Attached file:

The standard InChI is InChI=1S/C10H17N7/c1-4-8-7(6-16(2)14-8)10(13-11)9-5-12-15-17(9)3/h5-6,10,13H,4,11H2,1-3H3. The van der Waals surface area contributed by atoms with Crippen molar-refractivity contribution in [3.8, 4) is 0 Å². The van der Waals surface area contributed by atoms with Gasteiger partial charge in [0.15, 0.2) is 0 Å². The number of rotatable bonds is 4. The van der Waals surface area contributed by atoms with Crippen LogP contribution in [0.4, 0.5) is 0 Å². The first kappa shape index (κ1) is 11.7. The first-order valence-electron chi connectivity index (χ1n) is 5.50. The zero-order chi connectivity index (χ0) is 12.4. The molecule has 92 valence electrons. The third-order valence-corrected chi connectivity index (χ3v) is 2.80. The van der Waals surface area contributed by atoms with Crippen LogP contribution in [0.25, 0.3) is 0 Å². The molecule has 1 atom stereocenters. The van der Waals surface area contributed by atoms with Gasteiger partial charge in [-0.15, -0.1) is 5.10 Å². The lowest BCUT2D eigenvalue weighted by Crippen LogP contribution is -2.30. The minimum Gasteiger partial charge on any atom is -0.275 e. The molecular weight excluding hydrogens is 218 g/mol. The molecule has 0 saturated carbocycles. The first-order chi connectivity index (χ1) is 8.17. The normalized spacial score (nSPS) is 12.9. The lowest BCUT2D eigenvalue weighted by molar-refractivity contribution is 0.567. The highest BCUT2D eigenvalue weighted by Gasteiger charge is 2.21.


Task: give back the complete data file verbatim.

The standard InChI is InChI=1S/C10H17N7/c1-4-8-7(6-16(2)14-8)10(13-11)9-5-12-15-17(9)3/h5-6,10,13H,4,11H2,1-3H3. The van der Waals surface area contributed by atoms with Crippen molar-refractivity contribution in [3.8, 4) is 0 Å². The van der Waals surface area contributed by atoms with Gasteiger partial charge in [0.15, 0.2) is 0 Å². The number of rotatable bonds is 4. The van der Waals surface area contributed by atoms with Crippen LogP contribution in [0.4, 0.5) is 0 Å². The first kappa shape index (κ1) is 11.7. The first-order valence-electron chi connectivity index (χ1n) is 5.50. The zero-order chi connectivity index (χ0) is 12.4. The molecule has 92 valence electrons. The third-order valence-corrected chi connectivity index (χ3v) is 2.80. The van der Waals surface area contributed by atoms with Crippen LogP contribution in [0.25, 0.3) is 0 Å². The molecule has 1 atom stereocenters. The van der Waals surface area contributed by atoms with Gasteiger partial charge in [-0.15, -0.1) is 5.10 Å². The lowest BCUT2D eigenvalue weighted by Crippen LogP contribution is -2.30. The minimum Gasteiger partial charge on any atom is -0.275 e. The molecular weight excluding hydrogens is 218 g/mol. The molecule has 0 saturated carbocycles. The first-order chi connectivity index (χ1) is 8.17. The normalized spacial score (nSPS) is 12.9. The lowest BCUT2D eigenvalue weighted by molar-refractivity contribution is 0.567. The highest BCUT2D eigenvalue weighted by Gasteiger charge is 2.21.